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Florida: study shows optical scan voting machines have lower error rate than touch-screens

The Sun-Sentinel reports: Florida's touch-screen voting machines performed better in the Nov. 2 presidential election than they did in the March primary, but were still outmatched by older voting devices that use pencil and paper ballots, according to a South Florida Sun-Sentinel analysis.

Voters using the ATM-style voting machines in November were 50 percent more likely to cast a flawed ballot or have an unregistered vote in the presidential race, compared to voting machines employing simple paper ballots. ...

Fifteen of Florida's 67 counties use touch-screen voting machines, including Broward, Palm Beach and Miami-Dade. The pros and cons of the newer technology have been debated around the country, with the secretary of state in Ohio this week announcing touch-screen machines would no longer be used in elections. ...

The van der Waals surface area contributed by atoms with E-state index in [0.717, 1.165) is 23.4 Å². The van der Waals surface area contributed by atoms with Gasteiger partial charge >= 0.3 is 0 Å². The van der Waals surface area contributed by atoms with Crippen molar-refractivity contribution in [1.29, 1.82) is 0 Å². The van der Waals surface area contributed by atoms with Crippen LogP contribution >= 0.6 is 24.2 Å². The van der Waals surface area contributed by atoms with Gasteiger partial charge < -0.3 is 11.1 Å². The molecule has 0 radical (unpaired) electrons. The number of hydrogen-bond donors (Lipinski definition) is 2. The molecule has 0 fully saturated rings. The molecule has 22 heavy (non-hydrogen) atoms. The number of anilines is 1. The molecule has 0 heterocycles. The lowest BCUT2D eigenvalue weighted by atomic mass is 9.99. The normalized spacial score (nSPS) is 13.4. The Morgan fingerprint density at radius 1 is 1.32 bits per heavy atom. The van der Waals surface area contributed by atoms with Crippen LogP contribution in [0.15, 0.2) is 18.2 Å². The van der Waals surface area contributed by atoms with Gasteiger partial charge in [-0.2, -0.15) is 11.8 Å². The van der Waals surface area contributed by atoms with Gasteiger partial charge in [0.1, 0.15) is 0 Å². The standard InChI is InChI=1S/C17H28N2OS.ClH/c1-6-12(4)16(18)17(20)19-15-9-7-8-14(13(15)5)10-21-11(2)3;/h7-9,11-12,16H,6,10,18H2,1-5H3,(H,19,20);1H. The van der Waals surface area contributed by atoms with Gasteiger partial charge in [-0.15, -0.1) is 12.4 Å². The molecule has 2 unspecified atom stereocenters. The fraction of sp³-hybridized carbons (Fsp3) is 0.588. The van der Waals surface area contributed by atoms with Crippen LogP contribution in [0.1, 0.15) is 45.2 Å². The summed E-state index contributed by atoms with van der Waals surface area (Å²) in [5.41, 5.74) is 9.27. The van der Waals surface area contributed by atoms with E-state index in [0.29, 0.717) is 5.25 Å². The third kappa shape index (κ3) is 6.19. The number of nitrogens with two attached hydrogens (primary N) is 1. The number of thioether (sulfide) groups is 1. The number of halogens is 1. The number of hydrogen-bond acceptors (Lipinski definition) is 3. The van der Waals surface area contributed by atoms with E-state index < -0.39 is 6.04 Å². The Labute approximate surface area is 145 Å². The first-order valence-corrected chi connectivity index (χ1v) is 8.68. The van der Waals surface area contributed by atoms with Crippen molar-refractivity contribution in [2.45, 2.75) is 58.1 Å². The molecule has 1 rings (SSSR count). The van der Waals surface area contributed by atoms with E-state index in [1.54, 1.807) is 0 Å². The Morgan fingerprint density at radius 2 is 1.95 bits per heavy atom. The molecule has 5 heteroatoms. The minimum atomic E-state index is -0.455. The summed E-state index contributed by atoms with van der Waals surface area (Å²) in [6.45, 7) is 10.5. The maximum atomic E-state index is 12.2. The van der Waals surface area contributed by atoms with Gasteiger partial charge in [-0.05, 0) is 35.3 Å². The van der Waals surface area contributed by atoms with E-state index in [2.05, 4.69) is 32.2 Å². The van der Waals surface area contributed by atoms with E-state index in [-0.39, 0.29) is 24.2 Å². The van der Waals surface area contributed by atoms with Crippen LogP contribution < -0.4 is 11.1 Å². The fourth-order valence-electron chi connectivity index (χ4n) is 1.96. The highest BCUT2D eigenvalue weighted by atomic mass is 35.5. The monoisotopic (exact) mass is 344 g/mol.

While optical-scan machines once again seemed to outperform touch screens in November, both obtained an error rate of less than .5 percent. In the 2000 presidential election, the undervote rate in Florida counties using punch cards was 1.5 percent; the rate for optical-scan counties was 0.3 percent, according to a University of Florida study. -- Touch screens more likely to be flawed, analysis finds: South Florida Sun-Sentinel

Comments

I speak as a precinct election judge with twelve years experience. In my part of the world, Tom Green County, Texas, we use op scan ballots. I have personal experience with two recounts in local elections, and I thank God every time that we do have that type ballot. The ballot is its own paper trail, no chads, and I have no idea how I would be expected to determine the party affiliation of an electron, assuming we could track it down. It is really rare that a counting table cannot agree on the intent of the voter even when they do fail to exactly follow the simple instructions.

HAVA scares me, in that by insisting that every precinct have at least one electronic station, supposedly for the handicapped, some authorities will be inclined to decide if we have to buy the network anyway just go 100% machine. I reject the handicapped arguement. We have always provided at least one booth at table top level for the wheelchair bound, we are allowed to provide curbside voting at the voter's car, not to mention mail ballots and two weeks of ADA compliant early voting. Sorry guys, I do not trust online computer voting, and so far the evidence gives me good grounds for that distrust.